By Stacy M. Brown, NNPA Newswire Senior National Correspondent
Senate Judiciary Chair Dick Durbin, a Democrat from Illinois, said out loud on Monday what many may have thought about the Supreme Court nomination hearings where Republicans verbally lynched Judge Ketanji Brown Jackson.
“Judge Jackson is a better person than me,” Durbin announced.
He praised the nominee’s restraint in the face of unhinged GOP senators who many suggested posed questions that bordered on being racist and obscene.
“She stayed calm and collected, showed dignity, grace, and poise. It is unfortunate that some moments in our hearing came to that. But if there’s one positive to take away from these attacks on her, it is that the nation saw the temperament of a good strong person ready to serve on the highest court in the land,” Durbin asserted.
As most observers speculated, the Senate Judiciary Committee split down the middle, voting 11-11 along party lines on Jackson’s Supreme Court nomination.
Following the initial vote, Sen. Majority Leader Chuck Schumer (D-N.Y.) moved to dismantle the filibuster, allowing for a debate window of four hours.
Schumer appears to have the votes, with all 50 Democrats supporting Jackson and at least one Republican, Sen. Susan Collins of Maine, also pledging a “yes” vote.
“I hope both sides can work together to advance her all but certain confirmation through the Senate without delay,” Schumer said, adding defiantly that she “will be confirmed.”
“It’s not easy being thrown suddenly and abruptly into the national spotlight,” Schumer asserted.
The most recent committee hearing appeared headed on a spiral toward earlier confirmation sessions when Republican Lindsey Graham of South Carolina, who three times had voted to confirm Jackson to other seats, spewed more venom.
“[Jackson] is embraced by the most radical people in the Democratic movement to the exclusion of everybody else,” Graham spouted.
He also referred to Jackson as an “activist” judge, noting that if the GOP controlled the Senate, she would already have been voted down.
“If we get back the Senate and we are in charge of this body, and there [are] judicial openings, we will talk to our colleagues on the other side, but she would not have been before this committee if we were in charge,” Graham railed.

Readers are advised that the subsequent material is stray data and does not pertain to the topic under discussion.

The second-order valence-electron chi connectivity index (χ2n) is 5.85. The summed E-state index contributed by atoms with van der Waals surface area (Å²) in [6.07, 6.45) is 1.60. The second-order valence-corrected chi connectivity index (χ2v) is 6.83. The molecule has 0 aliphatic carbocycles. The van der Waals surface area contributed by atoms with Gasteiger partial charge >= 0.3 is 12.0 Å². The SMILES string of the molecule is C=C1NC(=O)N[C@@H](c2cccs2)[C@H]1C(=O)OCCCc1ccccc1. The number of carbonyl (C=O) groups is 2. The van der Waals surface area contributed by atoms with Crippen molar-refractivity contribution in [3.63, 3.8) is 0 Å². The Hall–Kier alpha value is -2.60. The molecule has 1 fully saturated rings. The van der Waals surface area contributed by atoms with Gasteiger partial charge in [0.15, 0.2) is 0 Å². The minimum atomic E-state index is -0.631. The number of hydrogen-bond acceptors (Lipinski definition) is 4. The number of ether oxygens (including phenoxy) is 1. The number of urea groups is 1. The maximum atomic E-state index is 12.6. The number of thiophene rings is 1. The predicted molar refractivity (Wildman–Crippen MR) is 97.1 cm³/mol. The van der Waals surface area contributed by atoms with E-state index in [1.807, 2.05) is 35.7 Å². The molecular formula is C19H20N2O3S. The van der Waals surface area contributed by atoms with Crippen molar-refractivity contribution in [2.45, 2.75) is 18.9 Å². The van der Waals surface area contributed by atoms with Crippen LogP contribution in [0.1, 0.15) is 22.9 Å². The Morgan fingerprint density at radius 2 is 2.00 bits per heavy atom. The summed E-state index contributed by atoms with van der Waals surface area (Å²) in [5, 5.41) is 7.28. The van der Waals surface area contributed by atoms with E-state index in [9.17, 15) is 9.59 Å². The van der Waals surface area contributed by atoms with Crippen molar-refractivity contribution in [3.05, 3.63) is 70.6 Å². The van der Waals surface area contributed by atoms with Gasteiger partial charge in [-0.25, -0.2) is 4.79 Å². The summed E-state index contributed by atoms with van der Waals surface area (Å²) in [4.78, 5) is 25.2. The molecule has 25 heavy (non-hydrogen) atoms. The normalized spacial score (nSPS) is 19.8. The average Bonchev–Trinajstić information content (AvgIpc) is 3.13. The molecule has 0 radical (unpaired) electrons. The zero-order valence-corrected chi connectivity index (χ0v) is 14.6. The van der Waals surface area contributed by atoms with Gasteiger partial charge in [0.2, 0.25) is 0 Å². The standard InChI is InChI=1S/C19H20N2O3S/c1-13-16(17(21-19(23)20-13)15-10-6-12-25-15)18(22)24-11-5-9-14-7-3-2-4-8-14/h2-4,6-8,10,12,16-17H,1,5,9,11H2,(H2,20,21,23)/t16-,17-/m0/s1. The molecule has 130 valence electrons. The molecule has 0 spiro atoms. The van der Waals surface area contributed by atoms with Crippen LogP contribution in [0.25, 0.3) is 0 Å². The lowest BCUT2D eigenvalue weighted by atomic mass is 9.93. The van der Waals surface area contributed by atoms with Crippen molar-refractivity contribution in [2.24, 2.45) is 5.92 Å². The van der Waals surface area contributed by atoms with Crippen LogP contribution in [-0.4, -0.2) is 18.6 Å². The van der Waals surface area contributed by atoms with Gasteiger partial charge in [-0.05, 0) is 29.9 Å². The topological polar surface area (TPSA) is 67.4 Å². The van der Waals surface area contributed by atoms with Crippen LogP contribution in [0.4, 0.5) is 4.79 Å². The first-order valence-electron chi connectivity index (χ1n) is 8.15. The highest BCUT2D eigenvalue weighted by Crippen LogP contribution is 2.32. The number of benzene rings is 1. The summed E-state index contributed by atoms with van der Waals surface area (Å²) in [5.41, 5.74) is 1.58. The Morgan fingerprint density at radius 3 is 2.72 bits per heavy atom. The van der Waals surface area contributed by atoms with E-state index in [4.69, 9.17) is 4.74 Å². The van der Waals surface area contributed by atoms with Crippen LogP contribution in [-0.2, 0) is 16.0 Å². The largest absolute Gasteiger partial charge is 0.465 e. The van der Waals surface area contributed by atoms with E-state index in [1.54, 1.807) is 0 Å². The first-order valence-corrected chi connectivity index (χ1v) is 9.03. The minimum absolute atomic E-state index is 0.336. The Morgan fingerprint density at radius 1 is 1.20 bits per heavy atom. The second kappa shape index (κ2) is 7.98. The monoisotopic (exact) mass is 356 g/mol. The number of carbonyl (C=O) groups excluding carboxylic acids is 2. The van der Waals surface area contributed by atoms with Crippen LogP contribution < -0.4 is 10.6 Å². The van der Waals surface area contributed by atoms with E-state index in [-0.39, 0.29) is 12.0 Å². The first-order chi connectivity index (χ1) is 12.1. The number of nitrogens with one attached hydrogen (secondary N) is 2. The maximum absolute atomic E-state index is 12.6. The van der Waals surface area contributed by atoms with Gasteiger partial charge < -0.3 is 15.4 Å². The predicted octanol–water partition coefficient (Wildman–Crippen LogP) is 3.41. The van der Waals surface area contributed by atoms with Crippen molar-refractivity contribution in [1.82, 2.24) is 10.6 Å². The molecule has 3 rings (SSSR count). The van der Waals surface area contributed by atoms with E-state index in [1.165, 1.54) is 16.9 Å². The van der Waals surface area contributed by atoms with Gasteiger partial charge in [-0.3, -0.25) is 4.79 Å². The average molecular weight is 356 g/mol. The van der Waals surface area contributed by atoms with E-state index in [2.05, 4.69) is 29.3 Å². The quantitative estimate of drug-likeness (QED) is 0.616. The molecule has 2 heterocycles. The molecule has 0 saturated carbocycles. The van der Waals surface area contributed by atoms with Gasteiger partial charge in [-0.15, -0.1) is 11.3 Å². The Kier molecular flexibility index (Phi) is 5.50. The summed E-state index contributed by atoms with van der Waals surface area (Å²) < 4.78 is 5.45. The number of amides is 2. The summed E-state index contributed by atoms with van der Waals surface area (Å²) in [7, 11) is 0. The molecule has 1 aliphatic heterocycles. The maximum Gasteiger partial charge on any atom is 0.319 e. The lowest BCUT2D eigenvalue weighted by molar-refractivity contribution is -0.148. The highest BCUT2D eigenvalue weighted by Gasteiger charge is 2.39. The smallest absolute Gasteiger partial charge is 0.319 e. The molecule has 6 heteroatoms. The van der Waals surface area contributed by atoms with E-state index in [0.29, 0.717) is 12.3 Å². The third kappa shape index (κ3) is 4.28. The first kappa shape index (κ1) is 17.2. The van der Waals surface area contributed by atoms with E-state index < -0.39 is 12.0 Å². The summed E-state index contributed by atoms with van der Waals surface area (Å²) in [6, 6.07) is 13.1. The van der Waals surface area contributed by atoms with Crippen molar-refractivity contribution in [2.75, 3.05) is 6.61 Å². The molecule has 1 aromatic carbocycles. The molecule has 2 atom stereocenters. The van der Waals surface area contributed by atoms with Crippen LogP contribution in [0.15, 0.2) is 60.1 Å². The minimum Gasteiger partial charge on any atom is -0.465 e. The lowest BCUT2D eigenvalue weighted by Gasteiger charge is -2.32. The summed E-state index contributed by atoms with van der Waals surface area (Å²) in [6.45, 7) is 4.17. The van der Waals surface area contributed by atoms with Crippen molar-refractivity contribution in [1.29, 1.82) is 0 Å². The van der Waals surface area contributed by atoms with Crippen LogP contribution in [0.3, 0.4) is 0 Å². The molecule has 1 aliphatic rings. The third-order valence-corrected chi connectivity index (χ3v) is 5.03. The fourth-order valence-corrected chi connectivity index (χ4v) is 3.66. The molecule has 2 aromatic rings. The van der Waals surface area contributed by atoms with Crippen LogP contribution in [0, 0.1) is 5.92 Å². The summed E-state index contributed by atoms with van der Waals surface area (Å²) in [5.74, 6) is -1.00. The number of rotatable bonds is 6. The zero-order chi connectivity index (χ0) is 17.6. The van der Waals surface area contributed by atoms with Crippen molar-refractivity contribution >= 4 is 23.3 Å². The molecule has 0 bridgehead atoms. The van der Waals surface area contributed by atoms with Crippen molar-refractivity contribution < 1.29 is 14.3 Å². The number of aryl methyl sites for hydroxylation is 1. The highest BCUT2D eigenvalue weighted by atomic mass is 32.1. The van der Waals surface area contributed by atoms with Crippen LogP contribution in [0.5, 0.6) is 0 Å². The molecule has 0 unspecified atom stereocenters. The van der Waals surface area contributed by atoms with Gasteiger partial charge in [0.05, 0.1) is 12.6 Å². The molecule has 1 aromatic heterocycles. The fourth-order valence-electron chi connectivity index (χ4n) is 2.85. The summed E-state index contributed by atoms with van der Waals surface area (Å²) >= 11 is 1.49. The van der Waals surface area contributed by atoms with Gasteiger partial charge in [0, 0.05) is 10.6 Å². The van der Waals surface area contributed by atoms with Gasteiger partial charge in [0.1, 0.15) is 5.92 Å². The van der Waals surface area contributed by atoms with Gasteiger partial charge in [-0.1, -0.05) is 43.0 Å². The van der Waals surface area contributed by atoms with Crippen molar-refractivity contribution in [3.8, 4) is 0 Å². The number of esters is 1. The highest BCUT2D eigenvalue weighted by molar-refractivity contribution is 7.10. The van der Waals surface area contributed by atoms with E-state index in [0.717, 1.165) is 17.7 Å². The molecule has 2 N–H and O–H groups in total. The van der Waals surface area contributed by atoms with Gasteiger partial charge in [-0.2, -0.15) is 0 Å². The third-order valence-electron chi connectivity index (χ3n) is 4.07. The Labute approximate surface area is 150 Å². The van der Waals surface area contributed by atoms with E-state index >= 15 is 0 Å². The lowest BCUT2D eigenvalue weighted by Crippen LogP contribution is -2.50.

Another yet unexpected concern reared its head for Democrats when an unidentified passenger’s emergency medical situation delayed the arrival of California Sen. Alex Padilla.
Traveling from California on the same flight as the troubled passenger, Padilla didn’t show up until late Monday.
Padilla’s vote counted as desperately needed to advance Jackson’s nomination with the committee voting along party lines.
Unlike other ballots cast in the Senate, only dissenting votes are allowed when attempting to advance a nominee out of committee.
D.C. Congresswoman Eleanor Holmes Norton said while the vote to advance and ultimately confirm Jackson “is historic,” there’s still some emptiness for the District of Columbia.
“D.C., as with every other SCOTUS nominee in history, will have no vote on confirmation even though D.C. and its residents are bound by the court’s rulings,” Norton stated.
Still, Jackson’s confirmation remains on pace for a dramatic conclusion either on April 7 or 8.
“We applaud the Senate Judiciary Committee for taking a critical step towards a U.S. Supreme Court that represents our communities and fulfills the promise of equal justice under law,” Wade Henderson, the CEO of the Leadership Conference on Civil and Human Rights, remarked.
“At her hearing, Judge Jackson showed the nation why she will be a justice for all — her years of experience as an even-handed jurist, her brilliance and passion for the law, and her commitment to fairness and to upholding the constitutional rights of all,” Henderson said.
“In the face of dishonest attacks and shameful attempts to derail her nomination, Judge Jackson demonstrated her thoughtful judicial temperament and perseverance. She is ready to serve on our highest court, and we call on the full Senate to confirm this distinguished and highly qualified nominee immediately.”